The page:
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UK Demand for Philanthropic Advice "Modest"

31 March 2010 at 4:08 pm
Staff Reporter
The demand for professional philanthropic advice in the UK is modest and disappointing according to new research.

Staff Reporter | 31 March 2010 at 4:08 pm


UK Demand for Philanthropic Advice "Modest"
31 March 2010 at 4:08 pm

Following the rise in philanthropic giving over the past decade, philanthropy advice should be booming in the UK. However new research says despite this growth, the demand for professional advice remains modest.

As well, few donors even realise they can get professional advice on giving, and many are unclear about its value, according to research by New Philanthropy Capital (NPC), a charity think tank and consultancy.

The report finds that philanthropy is growing despite the economic downturn—there are signs that donors are still keen to give but in a more strategic way, and they want advice on how to do it well. The report called The business of Philanthropy, finds that although bankers and lawyers are becoming more interested in offering philanthropy advice to their clients, the quality of advice is disappointing.

As a result of the research, a new steering committee, made up of private bankers and lawyers, has been launched to develop and encourage the take up of philanthropy advice services for wealthy individuals.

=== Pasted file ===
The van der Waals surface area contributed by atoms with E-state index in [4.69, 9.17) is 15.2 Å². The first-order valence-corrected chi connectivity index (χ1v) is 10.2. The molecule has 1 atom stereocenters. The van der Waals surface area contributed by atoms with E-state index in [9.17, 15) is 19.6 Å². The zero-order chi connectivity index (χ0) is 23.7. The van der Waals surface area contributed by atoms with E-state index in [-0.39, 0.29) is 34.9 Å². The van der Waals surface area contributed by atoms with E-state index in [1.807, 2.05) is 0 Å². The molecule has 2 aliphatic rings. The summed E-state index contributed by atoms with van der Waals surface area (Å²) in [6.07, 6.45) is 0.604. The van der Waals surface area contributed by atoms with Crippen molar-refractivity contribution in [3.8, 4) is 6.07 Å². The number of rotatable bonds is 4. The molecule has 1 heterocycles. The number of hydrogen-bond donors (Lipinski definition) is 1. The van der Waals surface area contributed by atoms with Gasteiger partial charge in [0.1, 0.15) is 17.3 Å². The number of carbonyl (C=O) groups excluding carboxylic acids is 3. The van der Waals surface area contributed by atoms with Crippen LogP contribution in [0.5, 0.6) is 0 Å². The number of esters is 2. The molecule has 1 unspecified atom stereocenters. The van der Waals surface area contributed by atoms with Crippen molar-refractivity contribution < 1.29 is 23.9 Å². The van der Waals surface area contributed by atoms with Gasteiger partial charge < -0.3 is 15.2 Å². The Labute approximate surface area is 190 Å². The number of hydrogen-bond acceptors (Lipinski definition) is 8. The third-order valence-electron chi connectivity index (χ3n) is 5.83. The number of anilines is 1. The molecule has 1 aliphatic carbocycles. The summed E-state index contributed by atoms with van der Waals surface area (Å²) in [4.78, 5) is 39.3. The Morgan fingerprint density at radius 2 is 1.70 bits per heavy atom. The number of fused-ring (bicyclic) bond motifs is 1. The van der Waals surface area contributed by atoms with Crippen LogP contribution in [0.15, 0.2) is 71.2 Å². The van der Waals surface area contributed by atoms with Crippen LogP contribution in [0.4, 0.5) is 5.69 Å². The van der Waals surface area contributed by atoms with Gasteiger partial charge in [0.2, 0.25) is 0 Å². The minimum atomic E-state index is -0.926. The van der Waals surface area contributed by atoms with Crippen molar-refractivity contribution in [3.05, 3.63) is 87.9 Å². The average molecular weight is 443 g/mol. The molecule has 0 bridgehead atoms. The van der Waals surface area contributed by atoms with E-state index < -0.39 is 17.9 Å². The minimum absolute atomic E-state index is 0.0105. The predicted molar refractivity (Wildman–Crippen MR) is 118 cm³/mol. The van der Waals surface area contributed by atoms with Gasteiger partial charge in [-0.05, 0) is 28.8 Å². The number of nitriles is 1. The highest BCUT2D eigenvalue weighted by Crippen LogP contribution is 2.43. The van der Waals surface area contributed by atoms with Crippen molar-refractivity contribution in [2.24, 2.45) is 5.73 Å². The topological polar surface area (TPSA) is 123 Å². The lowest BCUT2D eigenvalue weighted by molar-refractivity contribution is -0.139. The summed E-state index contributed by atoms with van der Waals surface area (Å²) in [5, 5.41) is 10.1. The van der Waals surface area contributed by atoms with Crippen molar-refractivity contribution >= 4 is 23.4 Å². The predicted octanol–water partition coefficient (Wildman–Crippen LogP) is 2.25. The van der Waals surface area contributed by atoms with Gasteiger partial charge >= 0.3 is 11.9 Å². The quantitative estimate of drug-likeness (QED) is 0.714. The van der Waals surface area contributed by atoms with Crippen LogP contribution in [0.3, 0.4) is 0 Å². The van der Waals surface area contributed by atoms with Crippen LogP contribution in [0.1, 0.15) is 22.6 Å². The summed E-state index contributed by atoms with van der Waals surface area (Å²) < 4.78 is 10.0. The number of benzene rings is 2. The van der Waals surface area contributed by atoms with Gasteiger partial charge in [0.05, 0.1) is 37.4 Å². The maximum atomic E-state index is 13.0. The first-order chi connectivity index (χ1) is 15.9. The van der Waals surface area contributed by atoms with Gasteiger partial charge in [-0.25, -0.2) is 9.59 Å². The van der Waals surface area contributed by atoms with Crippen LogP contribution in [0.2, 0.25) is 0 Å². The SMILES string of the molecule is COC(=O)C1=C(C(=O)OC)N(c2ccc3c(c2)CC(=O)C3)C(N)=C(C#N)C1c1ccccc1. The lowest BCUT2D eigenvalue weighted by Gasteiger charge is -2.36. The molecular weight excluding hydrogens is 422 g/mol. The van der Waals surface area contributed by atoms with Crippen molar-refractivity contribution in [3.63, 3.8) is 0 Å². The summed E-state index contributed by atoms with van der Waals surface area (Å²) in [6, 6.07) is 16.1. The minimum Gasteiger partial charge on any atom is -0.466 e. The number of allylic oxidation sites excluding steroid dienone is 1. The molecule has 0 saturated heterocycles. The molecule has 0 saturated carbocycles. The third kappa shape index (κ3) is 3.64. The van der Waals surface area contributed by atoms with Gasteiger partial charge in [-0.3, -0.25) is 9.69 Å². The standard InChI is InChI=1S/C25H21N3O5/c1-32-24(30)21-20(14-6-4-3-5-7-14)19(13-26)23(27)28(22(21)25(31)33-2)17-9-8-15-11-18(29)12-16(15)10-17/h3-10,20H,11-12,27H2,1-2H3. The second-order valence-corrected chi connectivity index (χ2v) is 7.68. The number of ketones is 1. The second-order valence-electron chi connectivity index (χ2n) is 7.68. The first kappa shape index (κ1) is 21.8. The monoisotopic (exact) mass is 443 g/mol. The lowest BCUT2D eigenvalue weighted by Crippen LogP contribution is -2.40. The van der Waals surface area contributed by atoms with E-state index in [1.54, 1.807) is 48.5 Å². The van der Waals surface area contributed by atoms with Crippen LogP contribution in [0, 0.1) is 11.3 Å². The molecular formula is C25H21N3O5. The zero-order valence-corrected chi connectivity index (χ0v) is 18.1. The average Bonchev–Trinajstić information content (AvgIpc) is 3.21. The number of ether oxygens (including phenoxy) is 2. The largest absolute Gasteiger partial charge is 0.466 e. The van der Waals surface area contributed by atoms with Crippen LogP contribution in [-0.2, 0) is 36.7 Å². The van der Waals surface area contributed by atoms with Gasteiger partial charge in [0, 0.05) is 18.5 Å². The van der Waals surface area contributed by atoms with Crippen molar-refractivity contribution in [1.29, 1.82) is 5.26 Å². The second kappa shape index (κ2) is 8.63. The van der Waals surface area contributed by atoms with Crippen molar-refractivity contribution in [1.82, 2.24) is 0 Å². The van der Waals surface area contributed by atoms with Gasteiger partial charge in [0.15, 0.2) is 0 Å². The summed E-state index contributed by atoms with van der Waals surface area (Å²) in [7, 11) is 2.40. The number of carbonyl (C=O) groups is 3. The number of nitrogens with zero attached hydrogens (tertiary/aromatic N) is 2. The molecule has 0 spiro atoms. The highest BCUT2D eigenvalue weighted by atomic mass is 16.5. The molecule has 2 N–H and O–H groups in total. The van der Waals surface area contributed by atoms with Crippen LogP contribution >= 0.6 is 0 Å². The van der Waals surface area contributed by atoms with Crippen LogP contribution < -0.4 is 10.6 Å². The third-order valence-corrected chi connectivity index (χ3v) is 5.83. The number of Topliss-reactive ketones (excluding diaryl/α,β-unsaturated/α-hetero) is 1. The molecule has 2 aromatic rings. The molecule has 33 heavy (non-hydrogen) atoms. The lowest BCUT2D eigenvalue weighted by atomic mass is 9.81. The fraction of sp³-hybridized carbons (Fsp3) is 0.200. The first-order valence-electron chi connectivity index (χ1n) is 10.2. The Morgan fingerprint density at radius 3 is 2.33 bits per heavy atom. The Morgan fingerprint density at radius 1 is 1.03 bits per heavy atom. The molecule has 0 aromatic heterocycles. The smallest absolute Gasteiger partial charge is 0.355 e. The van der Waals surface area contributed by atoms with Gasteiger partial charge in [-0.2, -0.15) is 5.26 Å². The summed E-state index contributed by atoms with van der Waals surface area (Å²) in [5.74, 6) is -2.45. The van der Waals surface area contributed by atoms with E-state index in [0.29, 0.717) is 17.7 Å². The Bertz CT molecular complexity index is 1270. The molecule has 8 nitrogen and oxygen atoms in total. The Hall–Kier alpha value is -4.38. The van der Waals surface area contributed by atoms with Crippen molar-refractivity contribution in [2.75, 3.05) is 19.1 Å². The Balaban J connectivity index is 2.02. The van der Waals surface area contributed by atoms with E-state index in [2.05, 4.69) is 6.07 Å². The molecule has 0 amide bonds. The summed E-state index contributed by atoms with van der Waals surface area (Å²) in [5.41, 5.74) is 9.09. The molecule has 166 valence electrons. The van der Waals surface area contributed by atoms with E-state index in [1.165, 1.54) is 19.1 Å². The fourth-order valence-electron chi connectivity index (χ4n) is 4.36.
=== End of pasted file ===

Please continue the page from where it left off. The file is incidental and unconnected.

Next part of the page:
Chaired by Dame Stephanie Shirley, the UK government’s ambassador for philanthropy, the committee was created with nineteen members from the industry, including private banks such as Coutts & Co, JP Morgan and Barclays Wealth, and law firms such as Withers and Bircham Dyson Bell.

NPC says it is the first time they have worked together on such a scale to develop this kind of initiative.

As well NPC has called on the UK Government to use its influence with UK banks to stimulate the development of new products and services that support effective philanthropy. It highlights the success of donor-advised funds run by leading financial services providers in the US, such as Fidelity, Vanguard, Merrill Lynch and Schwab.

Dame Stephanie Shirley, agrees that it’s time philanthropy advice became more widespread, and says that although the past decade has seen a significant increase in philanthropy in the UK, giving is still not embedded into the culture of this country.

The research can be downloaded at


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